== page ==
Yarbug agrees that no aromatherapy at all should be used, and recommends using macadamia butter, coconut, grapeseed  and calendula oils. The ESPA treatment itself uses a calendula infused oil, Pink Clay Mud and various nourishing creams.

The assumption might be that product ranges for pregnant women are limited, but this is not the case. Kerstin Florian International offers the Aromatherapy Organic Harmony Body Oil, which combines an organic blend of Chinese geranium, said to help circulation and act as an anti-depressant, pink grapefruit, mandarin orange and lavender. It has a 1.5% essential oil concentration.

Elemis has a wide range of products recommended for use during pregnancy, such as the Elemis Instant Refreshing Gel. For homecare, the company recommends Rosewood Essential Oil added to its Japanese Camellia Oil to help prevent stretch marks.Howard says that some aromatherapy products can be used but again, she urges caution and reinforces that they should only be used from the second trimester.

"A pregnant woman should be careful of using essential oils that are too strong in concentration and could potentially be too potent for the baby, since it is considered possible that the essential oils can penetrate through to the baby's blood," warns Howard.

"My advice would be to use essential oils that can help improve the capillary circulation to the skin such as Rose or citrus oils such as Sweet Orange and Neroli, and encourage skin cell renewal with Patchouli or Sandalwood. Camomile is soothing and comforting for when skin gets sensitive and can also be used on babies more than three months old," she suggests.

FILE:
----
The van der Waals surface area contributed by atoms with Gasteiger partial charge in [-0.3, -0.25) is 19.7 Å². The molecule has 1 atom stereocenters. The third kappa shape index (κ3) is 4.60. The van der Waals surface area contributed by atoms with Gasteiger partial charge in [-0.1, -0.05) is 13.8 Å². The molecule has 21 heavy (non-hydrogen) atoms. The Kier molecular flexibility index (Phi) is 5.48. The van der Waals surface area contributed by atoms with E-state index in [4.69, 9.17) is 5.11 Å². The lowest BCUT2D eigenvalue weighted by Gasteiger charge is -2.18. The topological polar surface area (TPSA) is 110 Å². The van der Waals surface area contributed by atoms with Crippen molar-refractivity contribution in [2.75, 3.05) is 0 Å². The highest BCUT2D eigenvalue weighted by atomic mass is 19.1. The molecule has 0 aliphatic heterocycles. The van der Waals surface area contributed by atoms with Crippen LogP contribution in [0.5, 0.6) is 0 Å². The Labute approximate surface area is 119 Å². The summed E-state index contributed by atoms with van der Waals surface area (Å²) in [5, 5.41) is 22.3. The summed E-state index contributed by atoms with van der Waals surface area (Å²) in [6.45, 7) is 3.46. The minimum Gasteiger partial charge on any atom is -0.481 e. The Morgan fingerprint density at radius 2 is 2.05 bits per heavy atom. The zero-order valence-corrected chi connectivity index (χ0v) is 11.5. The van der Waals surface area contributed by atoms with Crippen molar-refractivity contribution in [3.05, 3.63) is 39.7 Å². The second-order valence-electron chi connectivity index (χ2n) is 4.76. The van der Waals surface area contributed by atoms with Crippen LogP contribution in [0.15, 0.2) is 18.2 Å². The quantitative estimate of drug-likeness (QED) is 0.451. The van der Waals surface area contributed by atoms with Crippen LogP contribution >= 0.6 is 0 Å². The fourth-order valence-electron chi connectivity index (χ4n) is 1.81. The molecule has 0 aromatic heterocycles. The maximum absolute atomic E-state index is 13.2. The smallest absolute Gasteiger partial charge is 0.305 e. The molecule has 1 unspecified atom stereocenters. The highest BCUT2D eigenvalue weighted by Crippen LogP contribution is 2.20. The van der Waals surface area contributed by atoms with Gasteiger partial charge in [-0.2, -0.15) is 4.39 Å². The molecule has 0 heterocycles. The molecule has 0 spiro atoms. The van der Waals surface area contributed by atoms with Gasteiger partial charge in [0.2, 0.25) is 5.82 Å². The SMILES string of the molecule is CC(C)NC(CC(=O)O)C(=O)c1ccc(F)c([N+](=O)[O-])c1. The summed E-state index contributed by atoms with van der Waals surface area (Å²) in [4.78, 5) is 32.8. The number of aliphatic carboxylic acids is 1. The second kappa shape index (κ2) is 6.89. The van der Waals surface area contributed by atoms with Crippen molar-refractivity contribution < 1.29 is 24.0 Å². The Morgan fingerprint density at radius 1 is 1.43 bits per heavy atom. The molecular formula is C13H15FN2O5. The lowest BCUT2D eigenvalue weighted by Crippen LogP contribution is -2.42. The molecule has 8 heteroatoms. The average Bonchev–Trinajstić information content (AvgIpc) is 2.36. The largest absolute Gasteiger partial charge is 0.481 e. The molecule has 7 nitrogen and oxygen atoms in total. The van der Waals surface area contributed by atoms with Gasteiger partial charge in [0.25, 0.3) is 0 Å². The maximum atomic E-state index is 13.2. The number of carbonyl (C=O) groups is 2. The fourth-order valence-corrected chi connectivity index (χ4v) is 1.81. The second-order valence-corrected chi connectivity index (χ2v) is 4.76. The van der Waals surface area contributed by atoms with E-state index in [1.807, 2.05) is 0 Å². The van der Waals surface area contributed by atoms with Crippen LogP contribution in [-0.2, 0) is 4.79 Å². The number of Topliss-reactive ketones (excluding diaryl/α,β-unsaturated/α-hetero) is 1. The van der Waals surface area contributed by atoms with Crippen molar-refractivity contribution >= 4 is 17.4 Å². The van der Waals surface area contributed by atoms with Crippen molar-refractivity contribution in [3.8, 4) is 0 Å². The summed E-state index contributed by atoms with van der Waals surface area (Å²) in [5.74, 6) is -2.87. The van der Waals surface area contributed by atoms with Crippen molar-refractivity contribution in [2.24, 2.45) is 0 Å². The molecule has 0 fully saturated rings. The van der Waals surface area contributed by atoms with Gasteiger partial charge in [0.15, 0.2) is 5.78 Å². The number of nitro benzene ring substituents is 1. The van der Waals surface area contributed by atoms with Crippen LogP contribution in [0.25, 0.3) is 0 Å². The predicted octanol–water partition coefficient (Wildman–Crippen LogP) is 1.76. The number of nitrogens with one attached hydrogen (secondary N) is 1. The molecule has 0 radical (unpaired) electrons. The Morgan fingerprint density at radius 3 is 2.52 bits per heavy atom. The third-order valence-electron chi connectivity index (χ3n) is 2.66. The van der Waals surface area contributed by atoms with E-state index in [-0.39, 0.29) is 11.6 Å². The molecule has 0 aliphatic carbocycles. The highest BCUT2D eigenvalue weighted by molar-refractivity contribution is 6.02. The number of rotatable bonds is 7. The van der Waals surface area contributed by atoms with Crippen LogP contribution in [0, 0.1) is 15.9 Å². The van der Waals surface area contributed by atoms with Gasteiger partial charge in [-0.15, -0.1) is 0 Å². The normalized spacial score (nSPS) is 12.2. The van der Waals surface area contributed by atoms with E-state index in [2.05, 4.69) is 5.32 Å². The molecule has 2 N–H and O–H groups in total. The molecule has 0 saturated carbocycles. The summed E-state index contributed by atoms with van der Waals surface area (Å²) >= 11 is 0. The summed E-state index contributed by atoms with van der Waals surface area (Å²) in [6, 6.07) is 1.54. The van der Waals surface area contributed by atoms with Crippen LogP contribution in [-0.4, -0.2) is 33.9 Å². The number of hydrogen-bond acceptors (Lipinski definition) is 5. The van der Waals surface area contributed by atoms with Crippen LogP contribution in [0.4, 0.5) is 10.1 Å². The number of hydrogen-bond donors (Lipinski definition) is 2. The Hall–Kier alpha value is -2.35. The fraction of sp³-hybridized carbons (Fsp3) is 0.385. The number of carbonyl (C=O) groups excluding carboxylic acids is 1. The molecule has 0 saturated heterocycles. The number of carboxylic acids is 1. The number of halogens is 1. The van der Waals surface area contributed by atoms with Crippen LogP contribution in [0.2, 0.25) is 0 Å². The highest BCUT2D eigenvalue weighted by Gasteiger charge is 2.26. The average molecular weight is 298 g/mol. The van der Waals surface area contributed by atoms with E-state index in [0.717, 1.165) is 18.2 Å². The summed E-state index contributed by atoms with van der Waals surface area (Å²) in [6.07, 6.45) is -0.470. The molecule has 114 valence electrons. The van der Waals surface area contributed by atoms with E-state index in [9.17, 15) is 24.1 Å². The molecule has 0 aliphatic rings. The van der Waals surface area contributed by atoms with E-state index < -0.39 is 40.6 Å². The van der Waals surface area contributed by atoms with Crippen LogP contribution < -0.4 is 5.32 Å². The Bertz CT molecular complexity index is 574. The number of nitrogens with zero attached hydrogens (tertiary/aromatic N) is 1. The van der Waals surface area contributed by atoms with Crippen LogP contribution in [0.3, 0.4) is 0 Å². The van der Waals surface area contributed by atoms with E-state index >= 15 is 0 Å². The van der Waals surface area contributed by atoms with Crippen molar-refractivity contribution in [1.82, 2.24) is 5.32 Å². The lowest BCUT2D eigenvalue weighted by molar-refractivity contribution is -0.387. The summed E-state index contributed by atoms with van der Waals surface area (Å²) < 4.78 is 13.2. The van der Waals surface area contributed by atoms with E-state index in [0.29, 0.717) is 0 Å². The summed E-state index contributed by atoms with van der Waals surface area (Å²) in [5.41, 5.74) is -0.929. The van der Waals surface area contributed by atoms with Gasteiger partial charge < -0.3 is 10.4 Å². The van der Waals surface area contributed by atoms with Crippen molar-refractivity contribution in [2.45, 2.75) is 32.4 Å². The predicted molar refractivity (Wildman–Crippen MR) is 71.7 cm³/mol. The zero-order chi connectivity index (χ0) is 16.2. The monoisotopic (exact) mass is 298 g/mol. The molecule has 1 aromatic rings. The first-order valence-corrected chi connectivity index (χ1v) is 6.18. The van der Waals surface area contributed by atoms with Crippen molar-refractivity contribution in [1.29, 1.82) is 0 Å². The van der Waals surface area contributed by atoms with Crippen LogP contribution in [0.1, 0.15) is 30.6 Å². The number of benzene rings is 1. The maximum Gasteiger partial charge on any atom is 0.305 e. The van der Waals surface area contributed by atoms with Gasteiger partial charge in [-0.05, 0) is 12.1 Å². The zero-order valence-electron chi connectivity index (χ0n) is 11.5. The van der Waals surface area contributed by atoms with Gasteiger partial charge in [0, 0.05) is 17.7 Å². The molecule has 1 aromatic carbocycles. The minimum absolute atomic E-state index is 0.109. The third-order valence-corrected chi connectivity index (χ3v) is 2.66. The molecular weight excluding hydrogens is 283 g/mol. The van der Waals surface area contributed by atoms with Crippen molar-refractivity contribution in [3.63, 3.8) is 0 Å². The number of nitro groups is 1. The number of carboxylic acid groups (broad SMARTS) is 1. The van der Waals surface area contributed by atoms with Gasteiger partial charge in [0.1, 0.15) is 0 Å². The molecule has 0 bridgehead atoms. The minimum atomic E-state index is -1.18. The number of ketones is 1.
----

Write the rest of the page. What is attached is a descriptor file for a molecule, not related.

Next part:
Tailored technique

As well as using specific products, massage technique needs to be adapted to pregnant women, from the pressure of the stroke to the position on the bed. Although Handa and Yarbug said they had experience of using treatment beds with a hole for the ‘bump' to fit through in the middle, they said they now opted for more relaxed positions.

"We use a V-shaped pillow around the neck and we also put bolsters around each side and we incline the bed. It's a very comfortable position. Sometimes we ask clients to lay on their side too," says Yarbug.

"We do it on the side," agrees Handa. "The bed is inclined up to a 45˚ or 50˚ angle, because you want blood flow to continue to the heart because the vena cava is under strain during pregnancy, and we pop a pillow between the knees. It's how you would sleep on your side in bed. We even give you a bolster to hug while laying on your side so your arms know what to do," says Handa.

Gabriel believes Elemis has found the optimum position, however.

"Having gone through nine months of pregnancy and starved of good touch in a dignified position I felt very strongly that Elemis would introduce into their treatment offering a unique massage style performed on a soft, pliable surface such as a beanbag.

"The beanbag has the movement to shape and mould any size of body without exerting pressure on the lower back. It can support the knees and the upper back and is a much more dignified pose for a heavily pregnant expectant mum," she explains.

"Good consultation is essential. You must avoid heavy pressure, thumb pressure on the lower back and working on the ankle area, and in the first trimester avoid tummy massage due to morning sickness.

"Once the therapist becomes familiar with the client's personality and shape it is an amazing support for any woman during the nine-month journey. The pregnancy massage is very much about intuition and flow rather than hard heavy pressure."

Handa adds that there's a misconception that pregnancy massage is very technical.

"It's really not; there are certain areas you have to avoid, but it's a very light massage; that's the most important thing the therapist has to understand. You cannot use hard pressure on a pregnant woman's body, you'll over-stimulate her system," says Handa.

She adds that she is currently working on developing a specific course of post-natal treatments for SensAsia and that a new pre-natal treatment, Temple Time, which is a hot oil head massage to treat headaches, was introduced at the end of last year.

The manager of the new Nivea Haus Spa at The Dubai Mall is also looking to introduce a menu for the pre- and post-natal market, as well as the Nivea Baby range for retail.

"There's a really big niche out there," concludes spa manager Sallyann Simmons.